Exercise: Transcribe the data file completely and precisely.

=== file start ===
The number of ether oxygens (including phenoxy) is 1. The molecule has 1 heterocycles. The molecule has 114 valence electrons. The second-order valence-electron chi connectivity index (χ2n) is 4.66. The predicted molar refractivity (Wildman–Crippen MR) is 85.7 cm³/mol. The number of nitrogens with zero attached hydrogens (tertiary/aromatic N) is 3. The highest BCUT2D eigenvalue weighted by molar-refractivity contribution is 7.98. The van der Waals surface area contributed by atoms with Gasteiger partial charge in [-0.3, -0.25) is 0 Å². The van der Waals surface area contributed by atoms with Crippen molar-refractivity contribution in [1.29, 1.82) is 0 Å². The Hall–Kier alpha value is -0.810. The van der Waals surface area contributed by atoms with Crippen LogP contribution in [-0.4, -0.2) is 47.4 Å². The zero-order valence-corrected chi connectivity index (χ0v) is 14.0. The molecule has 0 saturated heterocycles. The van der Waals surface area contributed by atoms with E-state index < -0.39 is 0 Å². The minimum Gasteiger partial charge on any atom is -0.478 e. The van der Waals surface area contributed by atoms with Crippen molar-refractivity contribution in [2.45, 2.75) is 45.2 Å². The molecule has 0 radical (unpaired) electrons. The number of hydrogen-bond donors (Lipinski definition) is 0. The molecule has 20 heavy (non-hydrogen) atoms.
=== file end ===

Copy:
The number of ether oxygens (including phenoxy) is 1. The molecule has 1 heterocycles. The molecule has 114 valence electrons. The second-order valence-electron chi connectivity index (χ2n) is 4.66. The predicted molar refractivity (Wildman–Crippen MR) is 85.7 cm³/mol. The number of nitrogens with zero attached hydrogens (tertiary/aromatic N) is 3. The highest BCUT2D eigenvalue weighted by molar-refractivity contribution is 7.98. The van der Waals surface area contributed by atoms with Gasteiger partial charge in [-0.3, -0.25) is 0 Å². The van der Waals surface area contributed by atoms with Crippen molar-refractivity contribution in [1.29, 1.82) is 0 Å². The Hall–Kier alpha value is -0.810. The van der Waals surface area contributed by atoms with Crippen LogP contribution in [-0.4, -0.2) is 47.4 Å². The zero-order valence-corrected chi connectivity index (χ0v) is 14.0. The molecule has 0 saturated heterocycles. The van der Waals surface area contributed by atoms with E-state index < -0.39 is 0 Å². The minimum Gasteiger partial charge on any atom is -0.478 e. The van der Waals surface area contributed by atoms with Crippen molar-refractivity contribution in [2.45, 2.75) is 45.2 Å². The molecule has 0 radical (unpaired) electrons. The number of hydrogen-bond donors (Lipinski definition) is 0. The molecule has 20 heavy (non-hydrogen) atoms.